Historic Pelham

Presenting the rich history of Pelham, NY in Westchester County: current historical research, descriptions of how to research Pelham history online and genealogy discussions of Pelham families.

Friday, June 06, 2014

More on an Infamous Crime: The Masked Bandit Robbery of the Kemble House on Shore Road in 1873

On December 23, 1873, Richard J. Emmett and his family were sleeping peacefully in their home on Shore Road overlooking Long Island Sound.  The quiet of the evening was shattered when six masked men armed with revolvers burst into the home and raced to the bedroom of Emmett and his wife.  They bound and gagged the couple, then awoke the couple's nephew and two servants.  Those occupants of the home were bound and gagged as well.  

The robbers "proceeded to ransack the building from cellar to garret, and secured a large quantity of valuables."  They found a safe and cut a hole in it large enough to admit a hand and removed much of the safe's contents as well.  After a terrifying hour of thievery, the robbers fled.

The young nephew, Charles Emmett, was able to free himself first.  He then released the others.  The nephew then notified local police and the search for the thugs began.

The home in which this infamous crime occurred still stands.  In fact, a portion of the historic home pre-dates the Revolutionary War and is either the oldest or one of the two oldest structures that still stands in Pelham.  It has been known variously as the Kemble House, the Emmett Mansion and even the home in which the first native-born American canonized as a saint of the Roman Catholic Church, Elizabeth Ann Bayley Seton, spent the summers of her youth.  It is located at 145 Shore Road (partially in Pelham Manor and Partially in New Rochelle).  

The Kemble House, 145 Shore Road, in 2005.
Photograph by the Author. 

I have written before about the December 23, 1873 home invasion of the Kemble Mansion.  For examples, see:  

Tue., May 17, 2005:  The Masked Burglar Robbery of the Emmett Home in Pelham on December 22, 1873 (Part I).  

Wed., May 18, 2005:  The Masked Burglar Robbery of the Emmett Home in Pelham on December 22, 1873 (Part II).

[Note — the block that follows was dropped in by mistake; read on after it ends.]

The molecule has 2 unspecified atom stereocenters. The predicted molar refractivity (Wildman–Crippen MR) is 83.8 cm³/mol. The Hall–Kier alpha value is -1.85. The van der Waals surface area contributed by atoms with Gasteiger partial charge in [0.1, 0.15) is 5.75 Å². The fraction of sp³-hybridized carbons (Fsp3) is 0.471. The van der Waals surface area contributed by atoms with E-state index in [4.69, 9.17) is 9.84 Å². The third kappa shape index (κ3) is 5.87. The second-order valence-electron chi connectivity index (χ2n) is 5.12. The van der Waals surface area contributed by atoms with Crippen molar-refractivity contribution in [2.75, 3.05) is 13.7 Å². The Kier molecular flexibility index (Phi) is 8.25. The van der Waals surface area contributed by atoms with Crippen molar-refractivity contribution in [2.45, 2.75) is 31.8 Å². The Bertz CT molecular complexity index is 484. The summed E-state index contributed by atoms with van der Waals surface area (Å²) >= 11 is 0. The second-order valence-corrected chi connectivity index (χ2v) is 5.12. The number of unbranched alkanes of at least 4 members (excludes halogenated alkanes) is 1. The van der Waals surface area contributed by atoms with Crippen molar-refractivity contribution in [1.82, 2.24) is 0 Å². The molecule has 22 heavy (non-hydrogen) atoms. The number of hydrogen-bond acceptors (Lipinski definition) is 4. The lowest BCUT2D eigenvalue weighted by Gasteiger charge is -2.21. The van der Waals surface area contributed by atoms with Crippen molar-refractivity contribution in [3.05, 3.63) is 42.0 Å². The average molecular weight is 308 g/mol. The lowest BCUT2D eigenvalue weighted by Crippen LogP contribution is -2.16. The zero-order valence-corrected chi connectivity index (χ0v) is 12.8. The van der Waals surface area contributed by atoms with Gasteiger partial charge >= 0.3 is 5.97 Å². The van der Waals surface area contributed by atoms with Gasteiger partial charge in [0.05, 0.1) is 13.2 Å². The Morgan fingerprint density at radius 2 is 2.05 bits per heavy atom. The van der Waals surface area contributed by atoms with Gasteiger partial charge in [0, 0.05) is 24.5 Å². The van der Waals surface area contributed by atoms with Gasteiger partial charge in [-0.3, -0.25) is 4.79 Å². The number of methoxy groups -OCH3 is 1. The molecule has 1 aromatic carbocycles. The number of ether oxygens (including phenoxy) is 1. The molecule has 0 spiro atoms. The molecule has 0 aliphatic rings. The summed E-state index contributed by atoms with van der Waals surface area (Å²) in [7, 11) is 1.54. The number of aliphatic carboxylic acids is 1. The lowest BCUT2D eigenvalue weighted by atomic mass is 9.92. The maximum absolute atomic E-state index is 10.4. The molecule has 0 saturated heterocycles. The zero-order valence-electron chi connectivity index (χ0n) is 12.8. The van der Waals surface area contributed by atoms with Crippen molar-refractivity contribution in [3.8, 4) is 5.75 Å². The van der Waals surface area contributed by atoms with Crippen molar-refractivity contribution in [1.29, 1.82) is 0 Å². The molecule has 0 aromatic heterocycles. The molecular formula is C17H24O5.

No expense was spared to bring the six masked robbers to the bar of justice.  The robbers were identified, tried and convicted.  Today's posting to the Historic Pelham Blog transcribes an article about the trial, the guilty verdict and the "heavy sentence" received by one of the robbers, Larry Griffin.

Larry Griffin Tried and Found Guilty -- A Heavy Sentence.

The trial of the third masked robber, Larry Griffin, on an indictment for robbing Judge Emmett's residence near New Rochelle, on the 23d of last December, was begun yesterday in White Plains.  Before the trial began Col. Fellows stated to the Court that he was not retained by Dan Kelly as his counsel; that he appeared at the preliminary examination for Kelly at his request, and was spoken to about appearing at the final trial, but he said none of Kelly's friends had employed him.  The Court accepted the Colonel's explanation of his absence, and at the request of District Attorney Briggs, Judge Gifford assigned Col. Fellows to defend Griffin.

A jury was obtained without a challenge.

Mr. David Blizzard, who keeps a hotel near Pelham Bridge, testified:

At 4 o'clock in the afternoon of the 23d of last December three strange men came to my place.  Two of them soon went away.  One remained until 9 o'clock. That man was the prisoner.  

James McFarland, a coachman for Mr. Hickey, testified:

Near Mr. Emmett's house, on the road, I met the prisoner with six others.  He spoke to me.  I identify the prisoner positively.  

Mr. William Baxter testified that the prisoner was one of the men that he ferried from City Island to Great Neck dock on the morning of the 23d of December.

Mary Lyon, cook of the Seawanhaka, told the same story as on Conroy's trial, positively identifying the prisoner as one of the seven men who took passage on the steamer from Great Neck dock to New York.  

Col. Fellows, who was asked to cross-examine her, said that after Mr. Townsend's experience with her he would ask no questions.

The prisoner had no defence.

Col. Fellows told the jury that the testimony did not warrant a conviction of burglary, because there was no testimony that the prisoner participated in the burglary.  

District Attorney Briggs, in a brief summing up, said that if the prisoner was one of the party who planned the robbery, or went to the place with instruments prepared to perpetrate a burglary if necessary, he was just as guilty as though he had broken and entered the house, and the Court so charged the jury.  

The jury retired, and after an absence of three minutes rendered a verdict of guilty as charged in the indictment.  

The prisoner was then sentenced to twenty years at hard labor in Sing Sing.  He received the sentence with stolid indifference.  

Conroy, who was convicted on Wednesday, received the same sentence.  Both were taken to their new homes last evening."

Source:  THE MASKED ROBBERS -- Larry Griffin Tried And Found Guilty -- A Heavy Sentence, The Sun [NY, NY], Feb. 21, 1874, Vol. XLI, No. 149, p. 3, col. 5.  

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